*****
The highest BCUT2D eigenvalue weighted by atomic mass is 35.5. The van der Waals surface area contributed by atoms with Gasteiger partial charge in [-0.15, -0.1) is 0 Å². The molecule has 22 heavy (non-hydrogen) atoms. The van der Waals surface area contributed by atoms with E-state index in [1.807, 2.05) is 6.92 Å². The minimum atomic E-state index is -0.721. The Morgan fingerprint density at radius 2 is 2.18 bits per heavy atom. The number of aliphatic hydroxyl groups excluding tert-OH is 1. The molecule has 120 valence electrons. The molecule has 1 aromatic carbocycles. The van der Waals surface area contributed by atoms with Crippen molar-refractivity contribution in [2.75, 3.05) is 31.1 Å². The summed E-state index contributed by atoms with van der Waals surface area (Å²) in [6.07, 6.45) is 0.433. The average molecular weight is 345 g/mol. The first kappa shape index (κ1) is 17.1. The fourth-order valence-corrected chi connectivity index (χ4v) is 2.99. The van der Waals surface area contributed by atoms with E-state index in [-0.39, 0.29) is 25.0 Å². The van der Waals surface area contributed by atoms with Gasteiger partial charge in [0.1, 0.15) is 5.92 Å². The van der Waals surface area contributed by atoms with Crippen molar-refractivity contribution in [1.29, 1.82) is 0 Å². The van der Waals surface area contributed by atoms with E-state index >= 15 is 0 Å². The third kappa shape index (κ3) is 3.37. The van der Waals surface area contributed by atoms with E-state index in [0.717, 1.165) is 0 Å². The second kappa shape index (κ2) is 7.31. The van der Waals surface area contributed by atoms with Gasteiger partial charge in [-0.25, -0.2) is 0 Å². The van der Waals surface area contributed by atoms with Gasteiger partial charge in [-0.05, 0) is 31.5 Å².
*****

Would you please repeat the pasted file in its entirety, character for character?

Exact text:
The highest BCUT2D eigenvalue weighted by atomic mass is 35.5. The van der Waals surface area contributed by atoms with Gasteiger partial charge in [-0.15, -0.1) is 0 Å². The molecule has 22 heavy (non-hydrogen) atoms. The van der Waals surface area contributed by atoms with E-state index in [1.807, 2.05) is 6.92 Å². The minimum atomic E-state index is -0.721. The Morgan fingerprint density at radius 2 is 2.18 bits per heavy atom. The number of aliphatic hydroxyl groups excluding tert-OH is 1. The molecule has 120 valence electrons. The molecule has 1 aromatic carbocycles. The van der Waals surface area contributed by atoms with Crippen molar-refractivity contribution in [2.75, 3.05) is 31.1 Å². The summed E-state index contributed by atoms with van der Waals surface area (Å²) in [6.07, 6.45) is 0.433. The average molecular weight is 345 g/mol. The first kappa shape index (κ1) is 17.1. The fourth-order valence-corrected chi connectivity index (χ4v) is 2.99. The van der Waals surface area contributed by atoms with E-state index in [-0.39, 0.29) is 25.0 Å². The van der Waals surface area contributed by atoms with Gasteiger partial charge in [0.1, 0.15) is 5.92 Å². The van der Waals surface area contributed by atoms with Crippen molar-refractivity contribution in [1.29, 1.82) is 0 Å². The van der Waals surface area contributed by atoms with E-state index >= 15 is 0 Å². The third kappa shape index (κ3) is 3.37. The van der Waals surface area contributed by atoms with E-state index in [0.717, 1.165) is 0 Å². The second kappa shape index (κ2) is 7.31. The van der Waals surface area contributed by atoms with Gasteiger partial charge in [-0.25, -0.2) is 0 Å². The van der Waals surface area contributed by atoms with Gasteiger partial charge in [-0.05, 0) is 31.5 Å².